The reality is that a moral people with a healthy socio-economic culture would take it as a given that workers should be paid in a manner appropriate to their human dignity. Employers who disrespected their workers by failing to pay them adequately when capable of doing so would be relatively rare. They would also be subject to peer pressure to behave more responsibly, and their employees would have more alternatives as well. Those formed in such a culture would instinctively foster strong employer-employee relationships, and avoid as much as possible doing business with corporations that take advantage of the relative powerlessness of their employees. In contrast, it is almost laughably symptomatic of an unhealthy culture—by which I mean our own culture—that the moment we become aware of a problem, we immediately seek a political solution.
Unfortunately, despite the teaching power of the law, a constant resort to politics, law, and force simply further erodes culture. Instead of strengthening a culture to make it more self-sustaining, this constant emphasis on politics obscures the need for larger values and richer relationships. It tends to reduce responsibility to the successful navigation of the regulatory landscape.
The last people who should think this way are bishops, but the rest of us are hardly innocent. Let us suppose for a moment that a lay person feels strongly that workers in many situations should receive better pay. In our society, what will he do? He will look around for a candidate to vote for or a political action committee to support. He is extremely unlikely to seek out or launch a non-profit corporation devoted to the ethical education of businessmen or the fostering of social responsibility in economic relationships. He will almost certainly not begin researching and publicizing evidence that ties significant tangible business benefits to improved treatment of employees. It will not cross his mind to outline alternatives to large corporate models which often fall into the trap of viewing employees as commodities.
What he will not do is change people’s hearts or enrich the culture of his community by fostering a deeper understanding of both economic morality and beneficial business relationships. Instead, he will say, “There ought to be a law.” Force will not be his last resort, but his first. Therefore, once again I raise the question: Why must everything be political? The instinctive substitution of law for personal responsibility and cultural fruitfulness is, to put it mildly, not the Catholic way. As the Letter of James teaches us, the Catholic way is to “receive with meekness the implanted word, which is able to save your souls. But be doers of the word, and not hearers only, deceiving yourselves” (Jas 1:22).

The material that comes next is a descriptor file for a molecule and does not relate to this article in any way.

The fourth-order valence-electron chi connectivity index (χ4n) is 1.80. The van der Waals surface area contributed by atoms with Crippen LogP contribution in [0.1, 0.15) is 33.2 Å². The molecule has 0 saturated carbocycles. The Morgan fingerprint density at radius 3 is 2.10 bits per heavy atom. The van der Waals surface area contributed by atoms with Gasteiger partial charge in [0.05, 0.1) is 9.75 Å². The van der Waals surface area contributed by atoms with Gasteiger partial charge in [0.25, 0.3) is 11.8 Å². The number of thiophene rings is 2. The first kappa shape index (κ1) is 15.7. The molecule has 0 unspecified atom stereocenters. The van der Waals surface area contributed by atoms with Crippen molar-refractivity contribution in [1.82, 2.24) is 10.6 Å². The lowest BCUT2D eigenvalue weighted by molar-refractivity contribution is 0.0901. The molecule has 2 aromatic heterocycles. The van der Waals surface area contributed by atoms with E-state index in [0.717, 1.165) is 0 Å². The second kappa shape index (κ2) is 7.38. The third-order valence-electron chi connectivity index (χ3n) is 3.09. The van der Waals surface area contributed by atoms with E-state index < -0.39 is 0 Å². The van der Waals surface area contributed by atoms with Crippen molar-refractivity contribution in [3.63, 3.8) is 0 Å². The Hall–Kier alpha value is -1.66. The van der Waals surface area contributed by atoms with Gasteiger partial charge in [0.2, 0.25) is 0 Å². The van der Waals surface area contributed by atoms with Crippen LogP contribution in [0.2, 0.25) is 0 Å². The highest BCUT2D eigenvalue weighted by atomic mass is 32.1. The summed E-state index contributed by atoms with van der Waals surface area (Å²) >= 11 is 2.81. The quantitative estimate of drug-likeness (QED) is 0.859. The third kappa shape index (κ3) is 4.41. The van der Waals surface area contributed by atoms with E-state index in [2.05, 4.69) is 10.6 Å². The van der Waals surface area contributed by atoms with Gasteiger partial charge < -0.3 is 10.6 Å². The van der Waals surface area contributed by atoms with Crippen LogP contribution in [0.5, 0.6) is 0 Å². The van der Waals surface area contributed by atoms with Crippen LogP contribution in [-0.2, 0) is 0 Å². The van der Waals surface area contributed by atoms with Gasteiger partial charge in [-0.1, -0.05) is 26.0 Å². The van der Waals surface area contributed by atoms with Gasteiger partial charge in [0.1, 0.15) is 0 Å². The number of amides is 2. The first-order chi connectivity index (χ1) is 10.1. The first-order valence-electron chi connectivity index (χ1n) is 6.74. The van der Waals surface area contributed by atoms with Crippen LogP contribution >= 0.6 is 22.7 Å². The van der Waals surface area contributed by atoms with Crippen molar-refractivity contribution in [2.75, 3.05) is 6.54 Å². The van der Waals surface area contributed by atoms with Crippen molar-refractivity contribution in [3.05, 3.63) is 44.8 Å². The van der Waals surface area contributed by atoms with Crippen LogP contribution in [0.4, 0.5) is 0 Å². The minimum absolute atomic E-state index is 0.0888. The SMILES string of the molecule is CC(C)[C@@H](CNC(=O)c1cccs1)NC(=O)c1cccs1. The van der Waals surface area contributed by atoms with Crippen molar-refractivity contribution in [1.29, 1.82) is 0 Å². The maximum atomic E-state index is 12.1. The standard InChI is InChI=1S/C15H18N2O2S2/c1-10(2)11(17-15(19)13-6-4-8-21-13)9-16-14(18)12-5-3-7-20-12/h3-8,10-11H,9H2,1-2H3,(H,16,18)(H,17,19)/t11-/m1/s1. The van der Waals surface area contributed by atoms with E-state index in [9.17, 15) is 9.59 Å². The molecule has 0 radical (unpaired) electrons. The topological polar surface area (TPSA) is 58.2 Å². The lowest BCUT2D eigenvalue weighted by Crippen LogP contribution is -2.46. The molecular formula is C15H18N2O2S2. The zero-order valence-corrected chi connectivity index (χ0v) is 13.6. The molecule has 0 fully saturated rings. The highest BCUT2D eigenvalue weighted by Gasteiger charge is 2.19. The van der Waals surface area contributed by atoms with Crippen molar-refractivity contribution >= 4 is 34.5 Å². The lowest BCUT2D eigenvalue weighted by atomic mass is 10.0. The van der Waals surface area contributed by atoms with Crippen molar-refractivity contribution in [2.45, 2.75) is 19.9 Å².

An appeal from our founder, Dr. Jeffrey Mirus:
Dear reader: If you found the information on this page helpful in your pursuit of a better Catholic life, please support our work with a donation. Your donation will help us reach seven million Truth-seeking readers worldwide this year. Thank you!
Progress toward our July expenses ($9,015 to go):
All comments are moderated. To lighten our editing burden, only current donors are allowed to Sound Off. If you are a donor, log in to see the comment form; otherwise please support our work, and Sound Off!
Posted by: Jeanna -
Jan. 08, 2014 12:04 AM ET USA
I agree, there is a better way: “By pleading for economic democracy through a wider distribution of the management, profits, and ownership of industry the Church is hearkening back to the true American position of property as the economic basis of liberty and the surest guarantee against human tyranny. America set out to be a country of well-distributed property as the sociological foundation of liberty and to that sound Americanism the Church bids us return.” -Ven. Sheen, "Freedom Under God"
Posted by: John J Plick -
Jan. 07, 2014 9:15 PM ET USA
Is it just me or does anyone else notice that "the ones" who can't seem to govern the Church seem always to have a ready word for the way the politicians should govern in Washington?
Posted by: fenton1015153 -
Jan. 07, 2014 5:55 PM ET USA
Minimum wage is perceived as a political ideal because our government has failed to enforce the law about illegal immigration so now we have 20-40 million Mexicans in this country which puts extreme pressure on the minimum wage. Secondly, our govt. allows the fictitious Federal Reserve to exist thus driving our financial ship over a cliff. Thirdly, our government has driven many better paying jobs off shore. And there are more reasons that the financial house is under the control of govt.